6. whoseyourdaddy

      Re: Excel excels

      Alex. Microsoft Products for 600.

      "What application is used to capture company-critical information and turn it into an email attachment with laughable version control and is quickly lost forever?"

    7. teknopaul Silver badge

      Re: Excel excels

      There was originally competition, but Micro$haft blatantly abused its monopoly position on the desktop and they became victims of bundling.

      Difficult to dislodge it now so the world has one sub-par product, instead of a whole market segment dedicated to smb math/analytics.

      1. IneptAdept

        Re: Excel excels

        Downvoted for the use of Micro$haft are we not all grown ups

        We all hate Microsoft for what they have done over the years, but for the amount of hatred you must hold you must be well over the age of 30 and as such using such childish disses such as that are poor performance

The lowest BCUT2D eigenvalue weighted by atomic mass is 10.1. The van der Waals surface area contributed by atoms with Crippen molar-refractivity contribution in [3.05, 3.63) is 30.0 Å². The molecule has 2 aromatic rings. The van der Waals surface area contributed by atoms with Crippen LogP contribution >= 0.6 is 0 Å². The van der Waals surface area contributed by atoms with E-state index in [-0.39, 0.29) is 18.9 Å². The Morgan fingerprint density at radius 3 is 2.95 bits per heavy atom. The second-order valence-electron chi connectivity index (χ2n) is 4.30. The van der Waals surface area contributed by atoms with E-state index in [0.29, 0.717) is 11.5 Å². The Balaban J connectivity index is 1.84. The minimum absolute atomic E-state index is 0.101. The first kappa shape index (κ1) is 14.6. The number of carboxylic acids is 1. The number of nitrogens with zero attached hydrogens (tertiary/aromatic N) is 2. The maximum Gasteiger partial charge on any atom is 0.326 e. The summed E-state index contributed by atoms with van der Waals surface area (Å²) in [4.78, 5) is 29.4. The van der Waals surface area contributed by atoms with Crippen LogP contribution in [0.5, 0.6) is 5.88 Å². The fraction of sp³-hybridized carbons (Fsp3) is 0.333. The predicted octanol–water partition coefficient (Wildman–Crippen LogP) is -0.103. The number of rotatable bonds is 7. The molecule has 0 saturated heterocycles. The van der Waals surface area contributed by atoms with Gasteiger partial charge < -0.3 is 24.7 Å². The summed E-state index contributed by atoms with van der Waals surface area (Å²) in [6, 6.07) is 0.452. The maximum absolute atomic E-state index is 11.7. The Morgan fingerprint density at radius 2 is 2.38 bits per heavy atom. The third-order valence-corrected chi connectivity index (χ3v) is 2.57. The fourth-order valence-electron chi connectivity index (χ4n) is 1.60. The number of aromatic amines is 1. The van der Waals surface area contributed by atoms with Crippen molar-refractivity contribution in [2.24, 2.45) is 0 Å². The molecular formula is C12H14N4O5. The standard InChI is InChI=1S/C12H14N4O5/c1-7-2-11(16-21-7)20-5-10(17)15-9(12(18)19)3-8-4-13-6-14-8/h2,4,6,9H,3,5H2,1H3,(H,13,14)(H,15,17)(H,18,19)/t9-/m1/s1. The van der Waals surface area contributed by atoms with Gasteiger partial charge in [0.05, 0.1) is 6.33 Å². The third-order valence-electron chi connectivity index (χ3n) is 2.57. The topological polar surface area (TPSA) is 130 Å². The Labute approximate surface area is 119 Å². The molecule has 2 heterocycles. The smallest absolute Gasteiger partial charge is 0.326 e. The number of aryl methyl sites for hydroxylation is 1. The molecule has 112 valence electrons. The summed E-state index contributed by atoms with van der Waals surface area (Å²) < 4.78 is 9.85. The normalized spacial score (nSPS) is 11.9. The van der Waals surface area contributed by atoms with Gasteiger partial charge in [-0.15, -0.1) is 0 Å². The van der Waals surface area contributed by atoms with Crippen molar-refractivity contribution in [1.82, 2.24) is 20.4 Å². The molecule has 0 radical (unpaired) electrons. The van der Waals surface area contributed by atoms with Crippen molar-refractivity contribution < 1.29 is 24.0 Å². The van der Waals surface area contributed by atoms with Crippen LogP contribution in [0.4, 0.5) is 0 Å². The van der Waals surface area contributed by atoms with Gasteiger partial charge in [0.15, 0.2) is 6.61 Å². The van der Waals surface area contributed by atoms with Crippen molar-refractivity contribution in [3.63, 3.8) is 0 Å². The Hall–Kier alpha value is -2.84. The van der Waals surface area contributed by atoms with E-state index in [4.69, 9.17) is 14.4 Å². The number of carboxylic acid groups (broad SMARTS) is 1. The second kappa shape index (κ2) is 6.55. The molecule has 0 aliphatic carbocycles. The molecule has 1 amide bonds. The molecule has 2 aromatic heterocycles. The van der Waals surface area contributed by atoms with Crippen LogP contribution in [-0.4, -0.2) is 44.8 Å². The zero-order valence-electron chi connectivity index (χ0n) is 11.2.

8. HildyJ Silver badge

      Re: Excel excels

      Yes, Excel has limitations (as does SAP's product). But for 98.7654321098765% of users who can live with 15 digit precision, it's good enough. Not to mention the legacy code and user familiarity.

      Perfect is the enemy of good and El Reg is filled with tales of failed development projects where "nice to have" requirements became "mandatory" in pursuit of perfection.

      Besides, users don't want to be told "you're holding it wrong."

      1. katrinab Silver badge

        Re: Excel excels

        For financial forecasting, you aren't going to get more than about 1 or 2 digits of accuracy due to the nature of what you are doing.

    9. druck Silver badge

      Re: Excel excels

      I think you mean there is no other application that comes close to a spreadsheet in terms of usability, versatility and usefulness.

      Excel is one example of a spreadsheet, with quite a few good features, but also a whole load of limitations and bugs, which my fellow commetards have only been too eager to point out.

  2. Paul 195